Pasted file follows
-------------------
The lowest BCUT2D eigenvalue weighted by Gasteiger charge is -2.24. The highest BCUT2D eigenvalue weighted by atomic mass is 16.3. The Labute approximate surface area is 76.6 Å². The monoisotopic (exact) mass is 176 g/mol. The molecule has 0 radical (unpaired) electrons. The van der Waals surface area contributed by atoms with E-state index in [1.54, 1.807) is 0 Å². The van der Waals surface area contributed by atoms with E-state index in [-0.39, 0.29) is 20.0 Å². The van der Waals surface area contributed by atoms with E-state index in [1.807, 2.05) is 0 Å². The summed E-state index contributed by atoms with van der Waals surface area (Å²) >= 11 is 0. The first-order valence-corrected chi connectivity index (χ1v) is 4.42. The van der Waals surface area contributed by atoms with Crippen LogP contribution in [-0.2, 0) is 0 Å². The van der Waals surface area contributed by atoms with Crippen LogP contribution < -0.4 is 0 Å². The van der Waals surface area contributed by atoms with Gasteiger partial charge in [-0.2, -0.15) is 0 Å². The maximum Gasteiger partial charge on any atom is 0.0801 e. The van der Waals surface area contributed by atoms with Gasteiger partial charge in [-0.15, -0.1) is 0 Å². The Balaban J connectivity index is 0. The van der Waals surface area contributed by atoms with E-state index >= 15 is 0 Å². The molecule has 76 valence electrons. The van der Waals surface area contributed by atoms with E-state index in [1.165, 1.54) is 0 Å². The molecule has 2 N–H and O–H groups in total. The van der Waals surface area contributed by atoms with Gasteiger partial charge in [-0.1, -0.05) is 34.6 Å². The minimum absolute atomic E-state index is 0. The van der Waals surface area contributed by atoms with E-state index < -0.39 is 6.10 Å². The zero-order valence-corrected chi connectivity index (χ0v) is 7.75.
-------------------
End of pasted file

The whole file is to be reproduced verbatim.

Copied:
The lowest BCUT2D eigenvalue weighted by Gasteiger charge is -2.24. The highest BCUT2D eigenvalue weighted by atomic mass is 16.3. The Labute approximate surface area is 76.6 Å². The monoisotopic (exact) mass is 176 g/mol. The molecule has 0 radical (unpaired) electrons. The van der Waals surface area contributed by atoms with E-state index in [1.54, 1.807) is 0 Å². The van der Waals surface area contributed by atoms with E-state index in [-0.39, 0.29) is 20.0 Å². The van der Waals surface area contributed by atoms with E-state index in [1.807, 2.05) is 0 Å². The summed E-state index contributed by atoms with van der Waals surface area (Å²) >= 11 is 0. The first-order valence-corrected chi connectivity index (χ1v) is 4.42. The van der Waals surface area contributed by atoms with Crippen LogP contribution in [-0.2, 0) is 0 Å². The van der Waals surface area contributed by atoms with Crippen LogP contribution < -0.4 is 0 Å². The van der Waals surface area contributed by atoms with Gasteiger partial charge in [-0.2, -0.15) is 0 Å². The maximum Gasteiger partial charge on any atom is 0.0801 e. The van der Waals surface area contributed by atoms with Gasteiger partial charge in [-0.15, -0.1) is 0 Å². The Balaban J connectivity index is 0. The van der Waals surface area contributed by atoms with E-state index >= 15 is 0 Å². The molecule has 76 valence electrons. The van der Waals surface area contributed by atoms with E-state index in [1.165, 1.54) is 0 Å². The molecule has 2 N–H and O–H groups in total. The van der Waals surface area contributed by atoms with Gasteiger partial charge in [-0.1, -0.05) is 34.6 Å². The minimum absolute atomic E-state index is 0. The van der Waals surface area contributed by atoms with E-state index < -0.39 is 6.10 Å². The zero-order valence-corrected chi connectivity index (χ0v) is 7.75.